China House Restaurant shut down over fears of gas explosion

China House 288 Aqueduct Street in Preston
China House 288 Aqueduct Street in Preston
Share this article
Have your say

An explosive cocktail of leaking gas and botched electrical wiring turned a Preston restaurant into a ticking timebomb, capable of flattening a residential neighbourhood, according to fire experts.

The China House in Aqueduct Street, suspected of having been a brothel and a lap dancing den, would have been destroyed along with dozens of neighbouring houses had a spark ignited fumes in the cellar, a council inquiry was told.

Lethal cocktail: Gas cylinders and botched electrics.

Lethal cocktail: Gas cylinders and botched electrics.

A gas blast would almost certainly have caused fatalities and shut down the nearby West Coast mainline, costing millions in rail disruption.

The restaurant, formerly the Lime Kiln pub, was branded a death trap and had its licence revoked at the end of a marathon nine-hour hearing at the Town Hall.

Councillors heard police, fire and environmental health officers had battled for five years to get the China House to tackle a catalogue of safety issues. It was described as “the most problematic” of all Preston’s 450 licensed premises by police who brought the action. Sgt John Lovick, of Lancashire Police, told the licensing sub-committee hearing: “In the five full years we have been working with the China House, no premises in the city have caused us as many concerns and been such a threat to public safety.”

And fire safety officer Michael Walker added: “This is only the second time in 10 years that the fire authority has supported the revocation of a licence, but these premises have created an inordinate amount of problems for us since 2009.

Lethal cocktail: Gas cylinders and botched electrics.

Lethal cocktail: Gas cylinders and botched electrics.

“This has been a rollercoaster ride of mismanagement of fire safety. It is one of the worst examples I have ever seen of flagrant disregard of legislation, bordering on extremely dangerous. We believe that this company has been putting profit before safety.”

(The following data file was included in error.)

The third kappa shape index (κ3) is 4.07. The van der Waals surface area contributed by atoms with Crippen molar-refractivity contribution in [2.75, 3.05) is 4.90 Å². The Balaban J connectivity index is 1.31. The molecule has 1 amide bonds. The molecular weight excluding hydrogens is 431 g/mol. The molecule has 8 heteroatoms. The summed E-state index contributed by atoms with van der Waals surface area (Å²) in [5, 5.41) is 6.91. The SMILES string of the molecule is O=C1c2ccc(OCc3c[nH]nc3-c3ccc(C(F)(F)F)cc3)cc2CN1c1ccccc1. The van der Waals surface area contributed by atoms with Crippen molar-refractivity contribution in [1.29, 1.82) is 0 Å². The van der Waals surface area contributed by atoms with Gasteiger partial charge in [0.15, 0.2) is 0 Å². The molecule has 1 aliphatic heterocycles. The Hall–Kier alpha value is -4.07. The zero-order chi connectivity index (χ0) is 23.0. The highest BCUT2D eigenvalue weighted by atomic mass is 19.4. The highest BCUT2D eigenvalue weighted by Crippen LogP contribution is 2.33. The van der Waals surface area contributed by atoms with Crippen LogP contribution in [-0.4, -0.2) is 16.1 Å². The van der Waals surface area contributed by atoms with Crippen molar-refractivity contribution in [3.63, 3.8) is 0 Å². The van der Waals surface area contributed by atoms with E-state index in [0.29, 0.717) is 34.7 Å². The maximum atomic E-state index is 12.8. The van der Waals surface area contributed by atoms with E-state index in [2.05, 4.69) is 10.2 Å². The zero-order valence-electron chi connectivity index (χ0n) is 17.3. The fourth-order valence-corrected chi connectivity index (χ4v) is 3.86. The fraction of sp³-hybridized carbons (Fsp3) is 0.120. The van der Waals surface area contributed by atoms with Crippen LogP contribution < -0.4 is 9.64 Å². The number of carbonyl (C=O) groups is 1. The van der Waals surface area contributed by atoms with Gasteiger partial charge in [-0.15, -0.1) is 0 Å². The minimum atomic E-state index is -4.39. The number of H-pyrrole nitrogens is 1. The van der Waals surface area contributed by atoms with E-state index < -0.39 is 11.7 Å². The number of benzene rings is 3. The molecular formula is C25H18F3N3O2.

Husband and wife management pair Wen Qiang Cai and Yun Qin Weng, who also ran the Shanghai Restaurant in Chorley, argued the restaurant had now addressed all the safety issues and should be allowed to keep its licence.

“If the licence is revoked then they will have no choice but to close the business down,” said the couple’s solicitor Lisa Yam. “All the issues have been dealt with and the premises comply with regulations. They should be given the opportunity to carry on.”

The hearing was told that the restaurant had continually failed to comply with licence regulations and fire safety measures. Fire doors were screwed shut, there was no adequate escape route for staff and customers from the upstairs two floors and licence holder Mrs Weng was rarely at the premises.

There had been suspicions that the restaurant - with five karaoke rooms on the first floor and eight beds on the top floor - had been used as a brothel and for lap dancing, said Sgt Lovick.

But when police, fire and council officers visited in summer last year they found the restaurant was using bottled gas for cooking, connected from the cellar by makeshift washing machine hoses which were leaking. The nearby electricity meter had been illegally tampered with.

Homes in nearby roads like Cardigan Street, DeLacy Street, Inkerman Street, Old Lancaster Lane and Shelley Road, Ashton, were all at risk from an explosion.

Fire safety officer Walker said: “We are not in the game of putting people out of business, but we have to ensure that all the premises in Preston are safe for the public. These premises were so dangerous that if a fire had started people could have lost their lives. It was that serious a risk.

“If it had exploded it wouldn’t just have taken out the building, but several other houses. The West Coast mainline was less than 200 yards away and, while I’m not saying it would have taken that out, the impact on the line would have run into millions.”

Preston’s senior environmental health officer Ian Massey said: “Who knows what could potentially have happened, what carnage and mayhem there could have been? Workers and residents of the immediate neighbourhood were at serious risk.”

Licence holder Mrs Weng has 21 days to lodge an appeal at Preston Magistrates’ Court.